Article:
Growing up in Fresno, Touyee helped on the family farm growing Asian vegetables and specialty crops. He noticed that although there are a lot of minority farmers, there were virtually no young people in the field with formal education that could help overcome some of the language and cultural barriers that have made it difficult for minority growers to obtain help. These experiences provided the impetus for Touyee to enter Fresno as a plant science major.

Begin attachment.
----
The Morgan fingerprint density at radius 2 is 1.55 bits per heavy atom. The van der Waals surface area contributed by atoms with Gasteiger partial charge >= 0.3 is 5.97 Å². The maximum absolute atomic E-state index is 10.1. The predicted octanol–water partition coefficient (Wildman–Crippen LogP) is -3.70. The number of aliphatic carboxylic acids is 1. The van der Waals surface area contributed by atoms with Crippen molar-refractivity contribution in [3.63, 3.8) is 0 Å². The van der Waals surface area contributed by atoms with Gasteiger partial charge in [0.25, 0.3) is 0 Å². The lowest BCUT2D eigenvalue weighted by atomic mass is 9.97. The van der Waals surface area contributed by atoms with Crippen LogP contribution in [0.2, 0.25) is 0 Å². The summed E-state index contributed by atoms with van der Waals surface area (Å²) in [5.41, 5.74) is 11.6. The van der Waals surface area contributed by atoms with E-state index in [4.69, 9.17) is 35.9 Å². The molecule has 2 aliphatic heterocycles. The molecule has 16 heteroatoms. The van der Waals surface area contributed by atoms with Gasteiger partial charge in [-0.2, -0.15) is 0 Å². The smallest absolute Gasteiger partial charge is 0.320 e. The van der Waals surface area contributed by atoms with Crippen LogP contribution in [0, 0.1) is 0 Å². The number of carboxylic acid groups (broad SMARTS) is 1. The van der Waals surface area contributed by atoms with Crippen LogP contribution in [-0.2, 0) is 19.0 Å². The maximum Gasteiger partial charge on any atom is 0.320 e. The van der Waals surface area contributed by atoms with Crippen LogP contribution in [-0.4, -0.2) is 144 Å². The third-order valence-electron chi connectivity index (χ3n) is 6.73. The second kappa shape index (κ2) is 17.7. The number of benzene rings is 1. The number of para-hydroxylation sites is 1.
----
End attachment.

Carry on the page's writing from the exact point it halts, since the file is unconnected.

In his sophomore year, Touyee met Dave Goorahoo and started working on projects with both Dr. Goorahoo and Florence Cassel Sharma. By the time he was a senior, he had taken over a major research project whose objective was to implement water management practices to improve water use efficiency in processing tomato and sugar beet production. The project integrates Landsat satellite images of fields and ground truthing using lysimeters. Both as an undergraduate and graduate student, Touyee worked on various research projects for Drs. Goorahoo and Sharma for the last six years. He plans to obtain an additional year of data before he graduates with his Master’s degree. Reflecting on how research and classes intersect, he noticed that his professors talk about what they have learned in their research projects but also how much more there is to learn. Indeed, Touyee has observed this in his own research. This drive to learn more and create new knowledge has provided the drive for Touyee to continue his studies on soil-water management in a Ph.D program once he graduates.